A Nigerian Court has ordered the National Agency for Food, Drug Administration and Control to direct the Nigeria Bottling Company Plc., manufacturers of Fanta and Sprite soft drinks, to include a warning on the bottles of the product, that its content cannot be taken with Vitamin C.
Justice Adedayo Oyebanji of the Lagos High Court, Igbosere, gave the order following a suit filed by a businessman, Fijabi Adebo, and his firm, Fijabi Adebo Holdings Ltd.
The legal action, which was instituted in 2008, had NBC and NAFDAC as defendants.
Mr. Fijabi's lawyer, Abiodun Onidare, told the court that his client bought large quantities of different products from NBC for export to the UK but when they arrived at their destination, Fanta and Sprite failed UK Health Authorities' (Stockport Metropolitan Borough Council's Trading Standards Department of Environment and Economy Directorate) sample test for human consumption, as they became poisonous when mixed with Ascorbic Acid (Vitamin C).
The claimants demanded N15.1 million (USD48000) as special damages and N1.6 million (USD5039) being the money the NBC admitted it received from the claimants.
In its defense, the NBC, through its lawyer, T. O. Busari, said it was not negligent as claimed by the plaintiff, saying it has stringent quality control procedures to ensure that its products are safe for end-user consumption. The NBC argued that the levels of the chemical components in its soft drinks are safe for consumption in Nigeria and that the claimants are not entitled to the recovery of damages arising from their illegal exportation of products meant for local distribution.
NAFDAC did not file any defense in the case.
Justice Oyebanji ruled that the knowledge of the Nigeria Bottling Company that the products were to be exported was immaterial to its being fit for human consumption.
"The court is in absolute agreement with the learned counsel for the claimants that soft drinks manufactured by Nigeria Bottling Company ought to be fit for human consumption irrespective of colour or creed," he said.
"It is manifest that NAFDAC has been grossly irresponsible in its regulatory duties to the consumers of Fanta and Sprite manufactured by Nigeria Bottling Company."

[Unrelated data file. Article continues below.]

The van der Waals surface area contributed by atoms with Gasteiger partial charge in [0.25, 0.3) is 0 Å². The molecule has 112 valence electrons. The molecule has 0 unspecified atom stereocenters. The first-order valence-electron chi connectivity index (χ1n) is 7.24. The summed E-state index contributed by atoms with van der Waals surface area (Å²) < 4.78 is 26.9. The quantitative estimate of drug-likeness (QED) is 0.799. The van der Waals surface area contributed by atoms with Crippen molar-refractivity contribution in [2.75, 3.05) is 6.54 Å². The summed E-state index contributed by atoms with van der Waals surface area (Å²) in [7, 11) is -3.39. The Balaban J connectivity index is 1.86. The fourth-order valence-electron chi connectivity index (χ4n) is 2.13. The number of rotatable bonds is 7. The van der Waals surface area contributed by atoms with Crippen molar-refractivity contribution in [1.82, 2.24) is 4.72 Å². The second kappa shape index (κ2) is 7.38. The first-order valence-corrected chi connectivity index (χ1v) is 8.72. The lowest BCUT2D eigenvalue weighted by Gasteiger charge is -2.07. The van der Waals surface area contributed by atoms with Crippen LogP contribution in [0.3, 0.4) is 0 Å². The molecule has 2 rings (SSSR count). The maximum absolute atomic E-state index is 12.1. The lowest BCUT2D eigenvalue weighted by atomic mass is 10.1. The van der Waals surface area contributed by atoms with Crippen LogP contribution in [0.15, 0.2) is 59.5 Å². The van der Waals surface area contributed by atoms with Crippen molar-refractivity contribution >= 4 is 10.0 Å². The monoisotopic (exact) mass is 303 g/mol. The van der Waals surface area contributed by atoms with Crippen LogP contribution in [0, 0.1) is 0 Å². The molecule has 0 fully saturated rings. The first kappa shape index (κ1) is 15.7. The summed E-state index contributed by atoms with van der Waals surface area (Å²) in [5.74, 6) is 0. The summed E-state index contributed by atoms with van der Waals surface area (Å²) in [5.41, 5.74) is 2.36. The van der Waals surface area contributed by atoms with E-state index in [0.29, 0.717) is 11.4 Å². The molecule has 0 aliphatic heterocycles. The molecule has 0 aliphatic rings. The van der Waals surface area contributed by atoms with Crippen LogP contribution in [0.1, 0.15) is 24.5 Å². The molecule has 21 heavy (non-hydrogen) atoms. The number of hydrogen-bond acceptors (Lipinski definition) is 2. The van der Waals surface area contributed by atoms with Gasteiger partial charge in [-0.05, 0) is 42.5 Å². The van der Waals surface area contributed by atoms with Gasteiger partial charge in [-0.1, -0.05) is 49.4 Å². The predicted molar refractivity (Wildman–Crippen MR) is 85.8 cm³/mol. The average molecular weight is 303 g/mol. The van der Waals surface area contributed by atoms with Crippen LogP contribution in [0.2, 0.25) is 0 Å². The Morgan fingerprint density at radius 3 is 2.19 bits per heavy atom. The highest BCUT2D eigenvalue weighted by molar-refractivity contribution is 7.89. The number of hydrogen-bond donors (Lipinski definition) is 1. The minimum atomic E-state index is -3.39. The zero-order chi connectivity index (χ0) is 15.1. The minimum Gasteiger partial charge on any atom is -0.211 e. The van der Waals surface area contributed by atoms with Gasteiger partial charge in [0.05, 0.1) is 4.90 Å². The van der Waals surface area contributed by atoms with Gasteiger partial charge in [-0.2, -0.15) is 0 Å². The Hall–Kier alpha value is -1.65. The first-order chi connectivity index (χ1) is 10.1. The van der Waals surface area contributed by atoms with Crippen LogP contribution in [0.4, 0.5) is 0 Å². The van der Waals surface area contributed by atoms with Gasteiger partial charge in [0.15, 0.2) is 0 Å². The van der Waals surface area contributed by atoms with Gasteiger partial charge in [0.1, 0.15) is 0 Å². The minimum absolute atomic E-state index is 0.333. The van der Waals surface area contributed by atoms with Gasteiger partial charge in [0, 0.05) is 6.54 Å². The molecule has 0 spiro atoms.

The judge said NAFDAC had failed Nigerians by its certification as satisfactory for human consumption, products which in the United Kingdom failed sample test for human consumption and which become poisonous in the presence of Ascorbic Acid ordinarily known as Vitamin C, which can be freely taken by the unsuspecting public with the company's Fanta or Sprite.
"The court, in the light of the damning evidence before it showing that NAFDAC has failed to live up to expectations, cannot close its eyes to the grievous implication of allowing the status quo to continue as it is," the judge said.
He ruled that, "That NAFDAC shall forthwith mandate Nigeria Bottling Company to, within 90 days hereof, include on all the bottles of Fanta and Sprite soft drinks manufactured by the company, a written warning that the content of the said bottles of Fanta and Sprite soft drinks cannot be taken with Vitamin C as same becomes poisonous if taken with Vitamin C.
"In consideration of the fact that this case was filed in 2008 and that it has been in court for nine years, costs of N2 million is awarded against NAFDAC. Interest shall be paid on the costs awarded at the rate of 10% per annum until liquidation of the said sum."
Source: Premium Times
The contemptuous label of “cyber-criminals” is the figurative sword with which the Nigerian image is generally being hacked and left for dead. According to Professor Biko Agozino of Virginia Tech university,
“there is a long standing demonisation of Nigeria as being full of criminals.”
This unfortunate generalisation, especially in the media, has a far-reaching negative impact on the overall image of Nigeria as a nation. It’s become the prism with which most Nigerians are viewed and judged globally.
It stems from the country’s vulnerability in a specific category of cybercrime known as ‘419’ and its offshoots. Dr Mohamed Chawki, President of the International Association of Cybercrime Prevention, explains that the term 419
is coined from section 419 of the Nigerian criminal code dealing with fraud. Nowadays, the axiom ‘419’ generally refers to a complex list of offences which in ordinary parlance are related to stealing, cheating, falsification, impersonation, counterfeiting, forgery and fraudulent representation of facts.
The most widely known component of ‘419’ is cyber fraud - the culprit behind the blanket labelling of most Nigerians as cyber-criminals.